[OPE] Value-Form Theory 101

From: GERALD LEVY <gerald_a_levy@msn.com>
Date: Tue Dec 09 2008 - 08:26:56 EST

> The "value-form theory" consists essentially of the idea that abstract labour (work in general,
> "work" as "just work") is constituted at the moment of economic exchange (trade), and is
> grounded in exchange - abstract labour cannot have any reality *prior* to exchange, or
> *beyond* exchange.
> This theory solidly reflects the viewpoint of bourgeois Marxism, and tries to show its intellectual
> sophistication and profundity by "deducing" this Idea via metaphysical reasoning and linguistic
> apposition.
Hi Jurriaan:
This represents very sloppy reasoning, imo. Value-form theory is not grounded
in metaphysics or linguistics. Some might say that it's grounded in Marx (and
there's some truth to that), but I think that misses the point. It is grounded in
the necessary character of capitalism.
It doesn't require much intellectual sophistication and profundity on your part
to recognize that for a commodity to represent value it must have use-value
and exchange-value. If a product does not have exchange-value, the market
itself will demonstrate that it does not have value. This is a necessary
consequence of the production and circulation of commodities under capitalism.
It is not a "deduction" - it is a relation which we (and everyone else who
considers the question more thoroughly) can see is a necessary consequence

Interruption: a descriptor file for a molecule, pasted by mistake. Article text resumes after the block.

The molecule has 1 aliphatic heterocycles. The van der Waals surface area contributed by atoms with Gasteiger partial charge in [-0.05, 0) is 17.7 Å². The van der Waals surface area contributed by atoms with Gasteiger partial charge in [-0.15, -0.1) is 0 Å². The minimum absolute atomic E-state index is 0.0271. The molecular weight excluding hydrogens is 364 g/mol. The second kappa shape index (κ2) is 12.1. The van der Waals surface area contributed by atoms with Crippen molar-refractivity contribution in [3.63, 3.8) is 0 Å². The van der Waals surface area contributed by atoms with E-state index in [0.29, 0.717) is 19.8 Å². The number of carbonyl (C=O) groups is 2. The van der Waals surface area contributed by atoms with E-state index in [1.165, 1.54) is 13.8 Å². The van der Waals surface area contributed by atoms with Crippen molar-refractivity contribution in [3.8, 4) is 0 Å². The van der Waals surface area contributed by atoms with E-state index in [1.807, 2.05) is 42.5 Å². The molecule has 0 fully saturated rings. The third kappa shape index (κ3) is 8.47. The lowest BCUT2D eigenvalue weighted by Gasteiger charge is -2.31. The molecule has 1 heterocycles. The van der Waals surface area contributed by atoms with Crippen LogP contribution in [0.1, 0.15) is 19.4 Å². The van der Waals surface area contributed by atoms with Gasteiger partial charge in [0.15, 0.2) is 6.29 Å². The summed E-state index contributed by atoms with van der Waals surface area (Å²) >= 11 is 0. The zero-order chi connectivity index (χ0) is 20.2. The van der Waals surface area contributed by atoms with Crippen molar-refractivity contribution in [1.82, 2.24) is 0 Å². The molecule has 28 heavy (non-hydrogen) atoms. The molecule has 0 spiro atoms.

of the essential character of capitalism. It's why we speak about value being
_realized_ (=_actualized_).
Abstract labor having a necessary relation to the market is also something
that follows from the character of capitalist relations. Of what "value" to
capitalists or to capitalism is labor which is "wasted" by producing
'commodities' which fail the test of the marketplace: i.e. whether they can
become what they were intended to become by being sold?
Value-form theory, from the perspective of the history of intellectual
thought, is a reaction to a 'production-based' (productivist) theory of capitalism
favored by many Marxists, imo. It theorizes a reality of the subject matter
(i.e. capitalism) - namely, that under capitalism there is a unity of the
processes of capitalist production and circulation and hence that one can't
be isolated from the other. More generally, it insists on the need to
systematically theorize all essential aspects of the subject matter and
hence their inter-connection.
In solidarity, Jerry

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Received on Tue Dec 9 08:28:50 2008

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